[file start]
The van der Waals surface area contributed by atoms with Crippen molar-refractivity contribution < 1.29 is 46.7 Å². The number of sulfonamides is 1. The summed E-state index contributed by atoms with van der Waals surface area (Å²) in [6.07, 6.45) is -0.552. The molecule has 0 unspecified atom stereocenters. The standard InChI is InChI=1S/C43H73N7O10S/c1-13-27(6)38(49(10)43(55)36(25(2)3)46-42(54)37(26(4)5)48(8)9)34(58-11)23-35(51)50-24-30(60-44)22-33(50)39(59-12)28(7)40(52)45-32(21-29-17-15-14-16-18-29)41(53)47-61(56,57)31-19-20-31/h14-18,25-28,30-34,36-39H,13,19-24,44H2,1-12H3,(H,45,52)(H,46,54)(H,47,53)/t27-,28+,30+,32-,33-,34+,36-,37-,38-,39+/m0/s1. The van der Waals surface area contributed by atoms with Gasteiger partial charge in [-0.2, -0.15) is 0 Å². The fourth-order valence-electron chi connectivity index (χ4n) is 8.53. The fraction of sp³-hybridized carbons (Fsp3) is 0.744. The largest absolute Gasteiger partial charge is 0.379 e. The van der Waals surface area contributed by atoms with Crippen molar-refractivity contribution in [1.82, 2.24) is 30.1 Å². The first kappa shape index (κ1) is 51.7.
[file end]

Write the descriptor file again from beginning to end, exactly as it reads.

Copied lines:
The van der Waals surface area contributed by atoms with Crippen molar-refractivity contribution < 1.29 is 46.7 Å². The number of sulfonamides is 1. The summed E-state index contributed by atoms with van der Waals surface area (Å²) in [6.07, 6.45) is -0.552. The molecule has 0 unspecified atom stereocenters. The standard InChI is InChI=1S/C43H73N7O10S/c1-13-27(6)38(49(10)43(55)36(25(2)3)46-42(54)37(26(4)5)48(8)9)34(58-11)23-35(51)50-24-30(60-44)22-33(50)39(59-12)28(7)40(52)45-32(21-29-17-15-14-16-18-29)41(53)47-61(56,57)31-19-20-31/h14-18,25-28,30-34,36-39H,13,19-24,44H2,1-12H3,(H,45,52)(H,46,54)(H,47,53)/t27-,28+,30+,32-,33-,34+,36-,37-,38-,39+/m0/s1. The van der Waals surface area contributed by atoms with Gasteiger partial charge in [-0.2, -0.15) is 0 Å². The fourth-order valence-electron chi connectivity index (χ4n) is 8.53. The fraction of sp³-hybridized carbons (Fsp3) is 0.744. The largest absolute Gasteiger partial charge is 0.379 e. The van der Waals surface area contributed by atoms with Crippen molar-refractivity contribution in [1.82, 2.24) is 30.1 Å². The first kappa shape index (κ1) is 51.7.